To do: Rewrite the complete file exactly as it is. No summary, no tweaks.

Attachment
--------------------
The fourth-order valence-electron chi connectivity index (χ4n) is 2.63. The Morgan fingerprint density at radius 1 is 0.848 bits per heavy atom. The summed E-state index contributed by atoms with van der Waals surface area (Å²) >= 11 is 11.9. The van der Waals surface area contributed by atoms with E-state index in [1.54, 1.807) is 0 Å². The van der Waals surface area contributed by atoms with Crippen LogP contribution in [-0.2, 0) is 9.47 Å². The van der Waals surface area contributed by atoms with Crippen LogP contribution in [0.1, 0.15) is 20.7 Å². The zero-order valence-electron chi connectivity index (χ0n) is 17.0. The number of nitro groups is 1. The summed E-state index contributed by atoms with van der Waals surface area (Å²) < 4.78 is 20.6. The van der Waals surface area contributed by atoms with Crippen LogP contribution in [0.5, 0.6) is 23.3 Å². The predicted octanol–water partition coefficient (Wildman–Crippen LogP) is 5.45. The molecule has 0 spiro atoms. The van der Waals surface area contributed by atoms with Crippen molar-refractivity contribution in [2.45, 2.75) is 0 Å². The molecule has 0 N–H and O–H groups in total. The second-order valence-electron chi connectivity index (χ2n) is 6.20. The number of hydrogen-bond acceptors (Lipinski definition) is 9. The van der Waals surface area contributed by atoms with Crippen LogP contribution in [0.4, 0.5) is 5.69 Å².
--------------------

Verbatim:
The fourth-order valence-electron chi connectivity index (χ4n) is 2.63. The Morgan fingerprint density at radius 1 is 0.848 bits per heavy atom. The summed E-state index contributed by atoms with van der Waals surface area (Å²) >= 11 is 11.9. The van der Waals surface area contributed by atoms with E-state index in [1.54, 1.807) is 0 Å². The van der Waals surface area contributed by atoms with Crippen LogP contribution in [-0.2, 0) is 9.47 Å². The van der Waals surface area contributed by atoms with Crippen LogP contribution in [0.1, 0.15) is 20.7 Å². The zero-order valence-electron chi connectivity index (χ0n) is 17.0. The number of nitro groups is 1. The summed E-state index contributed by atoms with van der Waals surface area (Å²) < 4.78 is 20.6. The van der Waals surface area contributed by atoms with Crippen LogP contribution in [0.5, 0.6) is 23.3 Å². The predicted octanol–water partition coefficient (Wildman–Crippen LogP) is 5.45. The molecule has 0 spiro atoms. The van der Waals surface area contributed by atoms with Crippen molar-refractivity contribution in [2.45, 2.75) is 0 Å². The molecule has 0 N–H and O–H groups in total. The second-order valence-electron chi connectivity index (χ2n) is 6.20. The number of hydrogen-bond acceptors (Lipinski definition) is 9. The van der Waals surface area contributed by atoms with Crippen LogP contribution in [0.4, 0.5) is 5.69 Å².